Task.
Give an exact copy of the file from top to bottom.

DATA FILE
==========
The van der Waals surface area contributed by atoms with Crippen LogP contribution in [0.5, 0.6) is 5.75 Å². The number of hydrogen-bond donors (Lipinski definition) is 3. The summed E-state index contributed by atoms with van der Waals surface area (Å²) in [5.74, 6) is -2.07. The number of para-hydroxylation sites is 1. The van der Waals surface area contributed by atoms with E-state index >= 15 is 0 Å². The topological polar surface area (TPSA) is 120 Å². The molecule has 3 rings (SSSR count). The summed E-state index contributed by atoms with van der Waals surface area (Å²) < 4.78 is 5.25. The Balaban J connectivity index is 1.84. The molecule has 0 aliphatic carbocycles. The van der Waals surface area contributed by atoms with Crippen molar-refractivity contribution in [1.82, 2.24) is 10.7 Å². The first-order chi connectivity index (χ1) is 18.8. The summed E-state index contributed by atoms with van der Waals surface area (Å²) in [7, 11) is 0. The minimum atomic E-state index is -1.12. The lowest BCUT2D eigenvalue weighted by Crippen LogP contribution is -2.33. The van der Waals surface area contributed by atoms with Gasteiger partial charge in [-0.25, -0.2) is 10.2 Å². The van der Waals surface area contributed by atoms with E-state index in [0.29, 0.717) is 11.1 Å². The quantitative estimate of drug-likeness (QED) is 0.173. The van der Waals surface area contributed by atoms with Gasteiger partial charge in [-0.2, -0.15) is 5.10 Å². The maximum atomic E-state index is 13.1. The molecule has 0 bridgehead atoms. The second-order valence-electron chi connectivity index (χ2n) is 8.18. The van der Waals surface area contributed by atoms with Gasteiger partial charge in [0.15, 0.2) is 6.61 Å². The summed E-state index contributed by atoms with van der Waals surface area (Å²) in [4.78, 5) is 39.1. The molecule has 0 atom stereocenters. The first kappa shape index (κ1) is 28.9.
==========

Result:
The van der Waals surface area contributed by atoms with Crippen LogP contribution in [0.5, 0.6) is 5.75 Å². The number of hydrogen-bond donors (Lipinski definition) is 3. The summed E-state index contributed by atoms with van der Waals surface area (Å²) in [5.74, 6) is -2.07. The number of para-hydroxylation sites is 1. The van der Waals surface area contributed by atoms with E-state index >= 15 is 0 Å². The topological polar surface area (TPSA) is 120 Å². The molecule has 3 rings (SSSR count). The summed E-state index contributed by atoms with van der Waals surface area (Å²) < 4.78 is 5.25. The Balaban J connectivity index is 1.84. The molecule has 0 aliphatic carbocycles. The van der Waals surface area contributed by atoms with Crippen molar-refractivity contribution in [1.82, 2.24) is 10.7 Å². The first-order chi connectivity index (χ1) is 18.8. The summed E-state index contributed by atoms with van der Waals surface area (Å²) in [7, 11) is 0. The minimum atomic E-state index is -1.12. The lowest BCUT2D eigenvalue weighted by Crippen LogP contribution is -2.33. The van der Waals surface area contributed by atoms with Gasteiger partial charge in [-0.25, -0.2) is 10.2 Å². The van der Waals surface area contributed by atoms with E-state index in [0.29, 0.717) is 11.1 Å². The quantitative estimate of drug-likeness (QED) is 0.173. The van der Waals surface area contributed by atoms with Gasteiger partial charge in [-0.2, -0.15) is 5.10 Å². The maximum atomic E-state index is 13.1. The molecule has 0 bridgehead atoms. The second-order valence-electron chi connectivity index (χ2n) is 8.18. The van der Waals surface area contributed by atoms with Gasteiger partial charge in [0.15, 0.2) is 6.61 Å². The summed E-state index contributed by atoms with van der Waals surface area (Å²) in [4.78, 5) is 39.1. The molecule has 0 atom stereocenters. The first kappa shape index (κ1) is 28.9.